Chayes: It's also really important to have the ethics and philosophy embedded in the technical classes, and the technical embedded in social sciences. If you come out of college with a masters in computer science, and have an ethics question just slapped on at the end, that's too late. If you have ethics integrated into the education, the first thing you do when you get a dataset is to ask, what are the biases in this dataset? You say, if my dataset contains biases, would my algorithm amplify it? And now, how do I come up with another algorithm which will actually break those biases?
The same thing applies on the other side: Don't slap technology on the end of a degree in political science. You want political scientists to come out feeling confident and thinking critically, confidently about data. You don't want to be intimidated by data.
In a conversation after the panel, Dean Nobles emphasized that the goal of the new college is to advance computation and to give all students a greater “awareness of the larger political, social context in which we’re all living.”
This is the MIT vision for developing “bilinguals” — engineers, scholars, professionals, civic leaders, and policymakers who have both technical expertise and an understanding of complex societal issues.
Ito: I think that the humanities and social sciences are underfunded currently, and they're kind of bolted on later, like adding an ethicist to the team. They need to be much more integral to the system, and that's part of what we're trying to do here.
Nobles: There is a fundamental role here for the liberal arts fields. They provide an understanding of the role of ideology and democracy, and the relationship between citizen and state. Technology is changing the relationship, but those are primary political questions. And that's what a liberal arts education can offer. As far as I'm concerned, those of us in academia have to take more seriously what we've always known to be true — and we've got more homework, which is to better understand technology.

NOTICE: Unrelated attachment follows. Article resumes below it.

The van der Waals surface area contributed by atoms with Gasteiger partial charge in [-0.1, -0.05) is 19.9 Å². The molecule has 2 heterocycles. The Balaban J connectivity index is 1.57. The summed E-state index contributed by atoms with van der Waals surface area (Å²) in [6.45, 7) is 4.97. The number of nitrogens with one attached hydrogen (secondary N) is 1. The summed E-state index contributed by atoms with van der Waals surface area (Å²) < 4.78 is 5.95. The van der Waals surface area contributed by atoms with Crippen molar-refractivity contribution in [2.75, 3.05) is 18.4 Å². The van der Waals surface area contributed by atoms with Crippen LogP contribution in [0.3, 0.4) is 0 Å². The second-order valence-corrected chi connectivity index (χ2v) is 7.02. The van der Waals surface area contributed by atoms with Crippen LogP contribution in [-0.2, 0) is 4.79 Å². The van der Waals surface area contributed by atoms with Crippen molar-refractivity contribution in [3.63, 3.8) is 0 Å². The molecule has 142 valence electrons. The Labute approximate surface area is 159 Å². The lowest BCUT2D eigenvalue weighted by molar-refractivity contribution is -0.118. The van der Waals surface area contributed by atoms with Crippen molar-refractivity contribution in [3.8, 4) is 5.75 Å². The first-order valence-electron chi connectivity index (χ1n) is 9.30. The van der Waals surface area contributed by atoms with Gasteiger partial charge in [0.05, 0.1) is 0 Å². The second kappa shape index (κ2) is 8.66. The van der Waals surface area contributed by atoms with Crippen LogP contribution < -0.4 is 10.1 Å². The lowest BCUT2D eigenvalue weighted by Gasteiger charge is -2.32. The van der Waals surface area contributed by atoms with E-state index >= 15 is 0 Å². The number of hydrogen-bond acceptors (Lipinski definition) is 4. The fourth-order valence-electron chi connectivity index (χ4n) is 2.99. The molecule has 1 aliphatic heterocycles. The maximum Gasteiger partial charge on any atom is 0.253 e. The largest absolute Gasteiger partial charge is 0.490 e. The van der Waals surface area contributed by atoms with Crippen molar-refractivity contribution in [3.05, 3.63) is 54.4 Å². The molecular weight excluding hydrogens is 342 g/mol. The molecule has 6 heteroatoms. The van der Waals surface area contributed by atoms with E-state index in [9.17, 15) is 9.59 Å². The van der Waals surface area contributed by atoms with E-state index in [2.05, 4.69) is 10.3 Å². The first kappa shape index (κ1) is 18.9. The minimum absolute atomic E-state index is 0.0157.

Chayes: Technology companies are being evaluated on how they deal with privacy, and are now being regulated on this issue in Europe. The next big issue is bias, and fairness scholars from my labs are consulting with the EU on how to audit and mitigate bias. Just as the EU pushed the world on privacy, they will push the world on bias. Every company will be looking to MIT or any university able to graduate people who don't have ethics slapped onto their education at the end because that is going to be the imperative.
Nobles: Some companies want that right now. They're concerned that we're not producing students capable of this kind of thinking. I don't believe, once we get this kind of education right, that any MIT student will disadvantaged by having gone through it. Students will be even more sought after, because they will be well trained technically and able to think much more broadly about society and social issues.
Ethics and AI: Perspectives from MIT
Making the path to ethical, socially beneficial AI
Panelists for the Computing for the People: Ethics and AI
Thomas L. Friedman (Moderator), New York Times columnist; Ursula Burns, CEO, VEON, Ltd.; Ash Carter, Director, Belfer Center for Science and International Affairs, Harvard Kennedy School; and former US Secretary of Defense; Jennifer Chayes, Research Fellow and Managing Director of Microsoft Research; Joi Ito, Director of the MIT Media Lab; Megan Smith; Founder and CEO, shift7; former US Chief Technology Officer; and Darren Walker, President of the Ford Foundation
Prepared by MIT SHASS Communications
Editorial team: Emily Hiestand and Leda Zimmerman
Photographs: Rose Lincoln